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To combat the rising threat, some states are bringing on cybersecurity specialists to comb social media and flag posts that spread falsehoods about the voting process. Others have launched ad campaigns to counter disinformation.
In the run-up to the 2020 election, an alarming post appeared on Twitter describing thousands of ballots scattered across a Connecticut interstate after the truck carrying them crashed.
The tweet was shared many times, but the news was fake. Connecticut officials alerted Twitter, which removed the post.
But the episode illustrates the way false information can spread, potentially damaging the public's trust in elections and ultimately, eroding the democratic process, said Scott Bates, Connecticut’s deputy secretary of the state.
To combat the rising threat, the state this week brought on a misinformation specialist to comb social media and flag posts that contain falsehoods about the voting process. The state has also launched a $2 million ad campaign to make sure voters have accurate information.
“We thought it was important to have eyes and ears searching out there making sure malicious information doesn’t undermine people's confidence in the election,’’ Bates said. “It’s important for this election cycle, and it’s absolutely necessary in 2024, based on the kind of activity we saw in 2020 and knowing that there will be a national election with a lot of attention from malicious actors around the world trying to sell misinformation.”
Connecticut isn’t the only state taking new steps to fight election-related mistruths. Colorado Secretary of the State Jena Griswold created the Rapid Response Election Security Cyber Unit, a team of election security experts tasked with protecting the state’s elections from cyber-attacks, foreign interference and disinformation campaigns. California has an office of election security that is responsible for “keeping every Californian’s vote safe from online interference, especially the spread of mis- and disinformation.”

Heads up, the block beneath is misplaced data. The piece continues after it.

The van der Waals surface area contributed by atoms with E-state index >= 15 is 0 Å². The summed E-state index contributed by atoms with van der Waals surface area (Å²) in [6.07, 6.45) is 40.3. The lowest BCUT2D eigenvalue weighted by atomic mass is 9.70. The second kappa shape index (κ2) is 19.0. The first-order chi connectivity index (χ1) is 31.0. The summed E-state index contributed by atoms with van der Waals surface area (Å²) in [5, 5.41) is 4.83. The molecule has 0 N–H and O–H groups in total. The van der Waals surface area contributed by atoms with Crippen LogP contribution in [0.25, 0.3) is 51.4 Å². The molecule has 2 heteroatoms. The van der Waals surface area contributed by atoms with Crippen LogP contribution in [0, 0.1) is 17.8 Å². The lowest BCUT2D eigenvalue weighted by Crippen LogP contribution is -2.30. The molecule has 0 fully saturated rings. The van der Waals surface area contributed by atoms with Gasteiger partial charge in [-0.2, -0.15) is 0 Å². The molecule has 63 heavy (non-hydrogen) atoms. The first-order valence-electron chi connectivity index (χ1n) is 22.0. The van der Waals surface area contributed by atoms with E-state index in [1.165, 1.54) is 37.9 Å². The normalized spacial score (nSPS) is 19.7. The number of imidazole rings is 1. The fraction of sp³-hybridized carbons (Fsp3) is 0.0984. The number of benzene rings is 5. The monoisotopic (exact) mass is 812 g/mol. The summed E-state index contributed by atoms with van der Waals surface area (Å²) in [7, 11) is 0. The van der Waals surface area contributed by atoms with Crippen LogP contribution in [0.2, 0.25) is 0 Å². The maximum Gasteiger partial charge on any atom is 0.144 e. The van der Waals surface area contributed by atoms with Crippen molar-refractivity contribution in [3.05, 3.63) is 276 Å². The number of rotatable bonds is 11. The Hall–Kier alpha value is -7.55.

The National Association of Secretaries of State, which represents 40 chief election officials, also has a public education effort. “By driving voters directly to election officials’ websites and verified social media pages, we will hopefully cut down on the false information that can surround elections,’’ said Maria Benson, the group’s spokeswoman. “It is up to our members to customize this initiative to meet their state-specific needs.”
Republicans and civil liberties groups have raised concerns about free speech or the potential for conservative voices to be targeted.
Vin Candelora, the Republican leader in the Connecticut House of Representatives, said the hiring of a “misinformation cop” raises a host of questions. “This initiative deserves ongoing scrutiny to ensure it doesn’t devolve into a political witch hunt backed by the bureaucracy of state government,’’ he wrote on Facebook in June, when the position was first announced.
Connecticut officials say the misinformation expert won’t wade into partisan battles or assess the accuracy of a candidate’s policy positions. Rather the new hire will patrol mainstream social media sites, such as Facebook and Twitter, along with anonymous boards on fringe sites like 4chan to ferret out false information about voting before it spreads.
“We try to get the misinformation taken down before it goes viral because well-intentioned people can be passing along something that is patently false,’’ Bates said.
The new hire’s name was not released by the secretary of the state’s office, which cited concerns about the person’s security. The position pays $120,000 a year.
Daniela Altimari is a reporter at Route Fifty.